This is the point in any journalistic account where we crunch the numbers, do the math, and report that, all mockery aside, rehab is a positive turn in our cultural life. Hearts are on the mend, after all, and everyone deserves a shot at redemption, as the old Paul Simon song says. Only they don’t. Rehab steals away the gutless and the talentless and the witless all in one swoop, and no one who values the contemptible in American life should stand back and let it happen. If rehab is to be tolerated, why not ask for truly inside accounts, where we learn that the beautiful and the damned have soiled their designer underwear, or run screaming from a gated compound dressed only in a pair of vomit-stained Monolos. This is where our tabloid bloodhounds can finally earn their keep. We need snapshots of crying fits, defiant explosions, comically violent D.T.’s, and assorted brats attacking their high-priced doctors with all the rage of a B-movie queen accepting the fate of yet another skin flick. If these joints must exist, open them up to the public, where we might gawk at the prayer circles, needle exchanges, or heavily monitored smoke breaks that somehow manage to become shower scenes from a women’s prison picture, complete with lesbian guards and steam-filled catfights. At least let us peek at our strung- out heroes getting undressed. And surely nightly bed checks involve some form of probing?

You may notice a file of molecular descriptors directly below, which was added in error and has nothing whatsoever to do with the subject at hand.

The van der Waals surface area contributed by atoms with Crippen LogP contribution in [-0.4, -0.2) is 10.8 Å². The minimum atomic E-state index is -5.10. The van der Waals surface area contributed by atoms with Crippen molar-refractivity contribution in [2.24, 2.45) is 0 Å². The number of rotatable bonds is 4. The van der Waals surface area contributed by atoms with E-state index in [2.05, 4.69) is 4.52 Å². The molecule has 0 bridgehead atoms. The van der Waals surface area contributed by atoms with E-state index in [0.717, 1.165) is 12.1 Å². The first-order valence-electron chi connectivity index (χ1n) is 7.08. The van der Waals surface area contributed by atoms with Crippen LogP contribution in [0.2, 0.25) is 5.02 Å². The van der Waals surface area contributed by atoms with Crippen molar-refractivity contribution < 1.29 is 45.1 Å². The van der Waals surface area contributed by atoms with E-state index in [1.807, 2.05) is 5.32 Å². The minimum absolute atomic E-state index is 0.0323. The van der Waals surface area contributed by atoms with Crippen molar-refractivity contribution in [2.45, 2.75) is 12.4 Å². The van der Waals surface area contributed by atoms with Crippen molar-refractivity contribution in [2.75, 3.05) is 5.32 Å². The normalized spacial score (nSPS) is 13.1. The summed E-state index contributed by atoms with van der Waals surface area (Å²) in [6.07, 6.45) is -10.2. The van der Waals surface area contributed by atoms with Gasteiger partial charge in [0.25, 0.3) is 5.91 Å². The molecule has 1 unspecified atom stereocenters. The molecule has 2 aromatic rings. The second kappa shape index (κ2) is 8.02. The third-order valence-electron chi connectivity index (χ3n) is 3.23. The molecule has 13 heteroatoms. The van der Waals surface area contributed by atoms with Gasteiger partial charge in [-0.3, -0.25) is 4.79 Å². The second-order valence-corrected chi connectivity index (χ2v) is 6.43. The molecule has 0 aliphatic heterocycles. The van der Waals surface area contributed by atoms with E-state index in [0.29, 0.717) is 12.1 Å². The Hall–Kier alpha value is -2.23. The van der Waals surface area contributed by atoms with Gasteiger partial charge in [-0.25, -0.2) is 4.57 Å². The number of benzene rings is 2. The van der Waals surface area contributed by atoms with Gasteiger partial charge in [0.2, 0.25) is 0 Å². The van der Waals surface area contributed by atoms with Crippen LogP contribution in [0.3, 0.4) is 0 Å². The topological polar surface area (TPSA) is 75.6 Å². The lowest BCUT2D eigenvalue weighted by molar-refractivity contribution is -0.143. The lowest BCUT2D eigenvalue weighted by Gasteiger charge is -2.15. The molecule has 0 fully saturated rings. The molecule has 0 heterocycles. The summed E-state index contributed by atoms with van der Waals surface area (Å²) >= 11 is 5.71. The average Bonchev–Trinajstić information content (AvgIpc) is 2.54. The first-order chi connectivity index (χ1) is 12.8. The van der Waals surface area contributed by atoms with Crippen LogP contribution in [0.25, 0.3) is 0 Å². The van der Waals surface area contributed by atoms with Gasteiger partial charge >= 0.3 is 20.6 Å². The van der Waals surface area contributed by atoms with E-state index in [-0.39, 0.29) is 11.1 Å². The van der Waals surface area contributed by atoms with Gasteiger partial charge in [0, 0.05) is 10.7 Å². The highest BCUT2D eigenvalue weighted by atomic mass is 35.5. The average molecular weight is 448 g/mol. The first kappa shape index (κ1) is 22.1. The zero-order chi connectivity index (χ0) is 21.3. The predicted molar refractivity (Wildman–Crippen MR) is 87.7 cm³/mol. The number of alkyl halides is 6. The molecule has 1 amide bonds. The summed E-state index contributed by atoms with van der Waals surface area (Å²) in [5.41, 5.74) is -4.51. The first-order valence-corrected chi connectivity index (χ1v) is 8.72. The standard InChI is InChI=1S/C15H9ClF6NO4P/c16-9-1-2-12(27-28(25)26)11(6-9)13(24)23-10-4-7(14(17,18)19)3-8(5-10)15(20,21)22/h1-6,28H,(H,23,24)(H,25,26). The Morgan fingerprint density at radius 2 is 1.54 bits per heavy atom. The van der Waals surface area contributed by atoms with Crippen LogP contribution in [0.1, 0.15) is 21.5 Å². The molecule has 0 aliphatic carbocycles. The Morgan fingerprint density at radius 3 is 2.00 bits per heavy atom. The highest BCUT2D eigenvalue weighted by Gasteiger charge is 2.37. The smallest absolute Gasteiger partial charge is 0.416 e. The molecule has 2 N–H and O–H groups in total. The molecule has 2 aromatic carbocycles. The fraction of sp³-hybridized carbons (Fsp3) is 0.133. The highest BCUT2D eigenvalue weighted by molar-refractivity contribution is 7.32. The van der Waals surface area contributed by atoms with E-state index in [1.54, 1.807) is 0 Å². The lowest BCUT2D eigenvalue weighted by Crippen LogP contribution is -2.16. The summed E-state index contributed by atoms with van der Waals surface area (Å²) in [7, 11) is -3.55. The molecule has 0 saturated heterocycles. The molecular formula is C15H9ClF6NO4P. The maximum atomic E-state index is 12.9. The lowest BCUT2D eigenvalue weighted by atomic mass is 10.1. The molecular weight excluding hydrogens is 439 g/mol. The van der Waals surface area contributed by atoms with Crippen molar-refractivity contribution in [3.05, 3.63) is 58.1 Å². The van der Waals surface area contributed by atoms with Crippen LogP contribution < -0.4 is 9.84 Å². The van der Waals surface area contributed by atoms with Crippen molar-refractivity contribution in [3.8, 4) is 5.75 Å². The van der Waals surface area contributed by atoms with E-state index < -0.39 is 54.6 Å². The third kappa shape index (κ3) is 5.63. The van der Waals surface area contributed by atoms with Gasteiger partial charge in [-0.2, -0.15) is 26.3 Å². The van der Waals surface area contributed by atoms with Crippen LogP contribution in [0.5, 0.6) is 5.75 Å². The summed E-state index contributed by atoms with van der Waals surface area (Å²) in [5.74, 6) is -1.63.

The key in all this is: has any celebrity ever been “saved” by rehab? More importantly, has a star ever emerged from the process a better person? The question implies that sobriety is preferable to permanent intoxication, but no matter how it’s framed, the answer is no. From
Hollywood’s opening bell to the present day, rehab hasn’t done a bit of good for the only entity that ever really matters: we, the audience. Sure, some found God along the way, or put away the bottle and had a kid or two, but what did that do for us? This is Babylon, after all, where babies are supposed to be unwanted and aborted, not cuddled and paraded before the cameras with love and reverence. If we’re keeping score, the celebrity baby obsession seemed to peak at the same time rehab became a popular option for the glitterati, which simply means we’ll be saddled with an entirely new generation of pampered half-wits in need of relief.
Contrast today’s dull, unbruised set of mommies on parade with say, a towering icon of vanity from the past: Mommie Dearest herself, Joan Crawford. This impregnable lockbox of eyebrows and cruelties used her little ones as props, not objects of affection, and when they weren’t serving her career, she whipped the snot out of their ungrateful hides. When the old battle axe wasn’t sucking down gallons of liquor, she was balling up her fists for another round of beatings. Rehab? Surely you jest. Despite having a barren womb torn to ribbons by untold abortions and every cock not tied down by homosexuality or impotence, this was one glamour girl who knew that a little touch up of face paint was all anyone needed to face the day. Even after a binge that would have felled both John Belushi and Chris Farley in turn, Joan could simply apply a bit of lipstick, adjust her shoulder pads, and take on all comers, be they directors or scoop-happy reporters. Once upon a time, broads knew how to hide the sins of the sauce; now they confess it all before a live studio audience. They survived, we applauded, and no one was the wiser. We could learn a trick or two from such giants. They don’t call them the good old days for nothing.